Enrollment in public-prekindergarten and school readiness skills at kindergarten entry: Differential associations by home language, income, and program characteristics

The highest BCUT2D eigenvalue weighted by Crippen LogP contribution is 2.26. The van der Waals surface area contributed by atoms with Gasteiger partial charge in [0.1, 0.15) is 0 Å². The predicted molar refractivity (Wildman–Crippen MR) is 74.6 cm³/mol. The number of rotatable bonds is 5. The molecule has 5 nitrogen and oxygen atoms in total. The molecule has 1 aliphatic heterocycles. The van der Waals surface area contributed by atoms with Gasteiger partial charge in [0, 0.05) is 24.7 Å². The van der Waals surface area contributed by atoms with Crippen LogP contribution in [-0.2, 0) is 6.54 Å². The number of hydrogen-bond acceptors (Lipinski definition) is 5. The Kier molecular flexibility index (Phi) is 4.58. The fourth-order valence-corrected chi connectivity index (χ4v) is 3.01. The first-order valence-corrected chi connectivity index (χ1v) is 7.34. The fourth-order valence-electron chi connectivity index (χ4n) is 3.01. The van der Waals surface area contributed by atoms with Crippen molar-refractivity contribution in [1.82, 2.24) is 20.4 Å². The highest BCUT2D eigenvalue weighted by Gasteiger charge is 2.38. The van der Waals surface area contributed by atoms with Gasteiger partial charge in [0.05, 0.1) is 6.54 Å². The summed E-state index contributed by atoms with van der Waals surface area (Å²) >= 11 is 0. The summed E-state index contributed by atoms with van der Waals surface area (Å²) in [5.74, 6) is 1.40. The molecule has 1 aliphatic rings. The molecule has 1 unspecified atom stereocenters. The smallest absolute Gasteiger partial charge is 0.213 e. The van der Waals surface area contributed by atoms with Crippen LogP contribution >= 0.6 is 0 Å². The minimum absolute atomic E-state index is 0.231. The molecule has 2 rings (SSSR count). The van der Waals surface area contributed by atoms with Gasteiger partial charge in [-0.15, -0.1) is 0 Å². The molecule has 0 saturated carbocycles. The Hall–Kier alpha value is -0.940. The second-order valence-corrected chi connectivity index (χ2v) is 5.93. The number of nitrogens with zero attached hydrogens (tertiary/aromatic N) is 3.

The present study examined differences in school readiness skills in the fall of kindergarten between preK attendees and non-attenders (n = 2581) among children in a large, diverse county. Also considered was the extent to which skills associated with pre-K enrollment varied as a function of children’s background characteristics and features oftheir pre-K program. Results revealed pre-K attenders demonstrated better academic and executive function skills in the first months of kindergarten than non-attenders; no consistent differences were detected for teachers’ reports of children’s socioemotional adjustment. Differences in academic skills and self-regulation associated with attendance in pre-K were largest for dual language learners and children from the lowest-income families. Children enrolled in private pre-K programs demonstrated less optimal socioemotional skills at kindergarten entry. (author abstract)
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